Determine whether the following statement is true or false: Sin of 30 degrees is greater than sin of 60 degrees.
Now, presumably, we don’t have access to a calculator in this question. Because it would be far too straightforward to simply type sin of 30 degrees and sin of 60 degrees into our calculator and work out which is bigger. Instead, we’ll consider two methods that we can use to answer this question when we don’t have access to a calculator.
The first method is a graphical method. We’ll sketch the graph of 𝑦 equals sin 𝑥 and use this to help us determine whether the statement is true or false. We do need to know what the graph of 𝑦 equals sin 𝑥 looks like and be able to sketch it from memory. The maximum and minimum values of the graph of 𝑦 equals sin 𝑥 are one and negative one. Key points on the 𝑥-axis of this graph are multiples of 90 degrees, 90 degrees, 180 degrees, 270 degrees, 360 degrees, and so on.
The graph of 𝑦 equals sin 𝑥 begins at the origin. It’s, then, a wave shape rising to one at 90 degrees, falling back to zero at 180 degrees, falling to negative one at 270 degrees, and rising back to zero again at 360 degrees. The graph is periodic with a period of 360 degrees. So this same shape then repeats to the right of 360 degrees and to the left of zero. Now, let’s see how we could use this graph to help us determine whether the statement is true or false.
Between zero and 90 degrees, the graph of 𝑦 equals sin 𝑥 is increasing. The values are getting larger. 30 degrees and 60 degrees on the 𝑥-axis would be about here and here. Looking across to the 𝑦-axis, we can see that the value for sin of 60 degrees is larger than the value for sin of 30 degrees. From our graph, we see that sin of 30 degrees is, in fact, less than sin of 60 degrees. And therefore, the original statement, which said that sin of 30 degrees was greater than sin of 60 degrees, is false.
The other method we can use is to work out the values of sin of 30 degrees and sin of 60 degrees. But, remember I said we wouldn’t have access to a calculator. However, we should know the values of sin of 30 degrees and sin of 60 degrees. Because they’re special angles for which their sines, cosines, and tans can be expressed exactly in terms of fractions and surds.
There’s a helpful method we can use for remembering these values. And we’ll also include an angle of 45 degrees. We first write one, two, and three. We then divide each of these values by two and then take the square root of each of the numerators, giving root one over two, root two over two, and root three over two. The square root of one is just one. So, our value for sin of 30 degrees simplifies to one over two. But the square root of two and the square root of three can’t be simplified. So, we have that the sin of 30 degrees is equal to one-half and sin of 60 degrees is equal to root three over two. And now we need to compare these values.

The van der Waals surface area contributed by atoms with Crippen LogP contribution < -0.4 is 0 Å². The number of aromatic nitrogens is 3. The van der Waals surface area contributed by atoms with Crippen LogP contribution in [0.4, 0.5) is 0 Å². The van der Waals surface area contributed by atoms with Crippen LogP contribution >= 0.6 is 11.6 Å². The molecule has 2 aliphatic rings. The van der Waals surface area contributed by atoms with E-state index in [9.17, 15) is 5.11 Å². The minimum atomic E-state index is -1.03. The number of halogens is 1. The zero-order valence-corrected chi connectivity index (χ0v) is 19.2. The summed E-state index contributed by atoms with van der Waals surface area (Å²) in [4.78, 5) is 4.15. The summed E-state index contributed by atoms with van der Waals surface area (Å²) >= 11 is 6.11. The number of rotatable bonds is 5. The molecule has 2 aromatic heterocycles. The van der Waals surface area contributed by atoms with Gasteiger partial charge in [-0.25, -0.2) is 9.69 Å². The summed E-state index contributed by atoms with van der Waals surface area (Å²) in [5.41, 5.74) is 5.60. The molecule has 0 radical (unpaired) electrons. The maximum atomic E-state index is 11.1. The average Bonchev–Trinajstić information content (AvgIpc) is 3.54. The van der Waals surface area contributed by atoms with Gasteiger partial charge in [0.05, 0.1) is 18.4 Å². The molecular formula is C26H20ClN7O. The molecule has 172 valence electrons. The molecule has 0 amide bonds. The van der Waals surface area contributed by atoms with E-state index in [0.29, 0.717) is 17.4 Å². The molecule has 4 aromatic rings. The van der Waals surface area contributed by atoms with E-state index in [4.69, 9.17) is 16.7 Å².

The question is, is one-half greater than root three over two? As the denominators of these two fractions are the same, we can actually just compare the numerators. And so now we’re asking, is one greater than root three? Now, you may know the square root of three approximately. It’s approximately equal to 1.73, which you may be familiar with if you’ve done a lot of work with exact trigonometric values. But if you don’t, we can work this out in a different way.
Both one and the square root of three are positive. So, both sides of this inequality are positive, which means we can square both sides. And it won’t affect the inequality. One squared is one, and the square root of three squared is three. So, the question has now become, is one greater than three? Well, clearly, no. One is not greater than three, which means the original question we asked, which was “was one-half greater than root three over two”, was false. Therefore, we conclude again that sin of 30 degrees is less than sin of 60 degrees. And therefore, the statement we were given is false.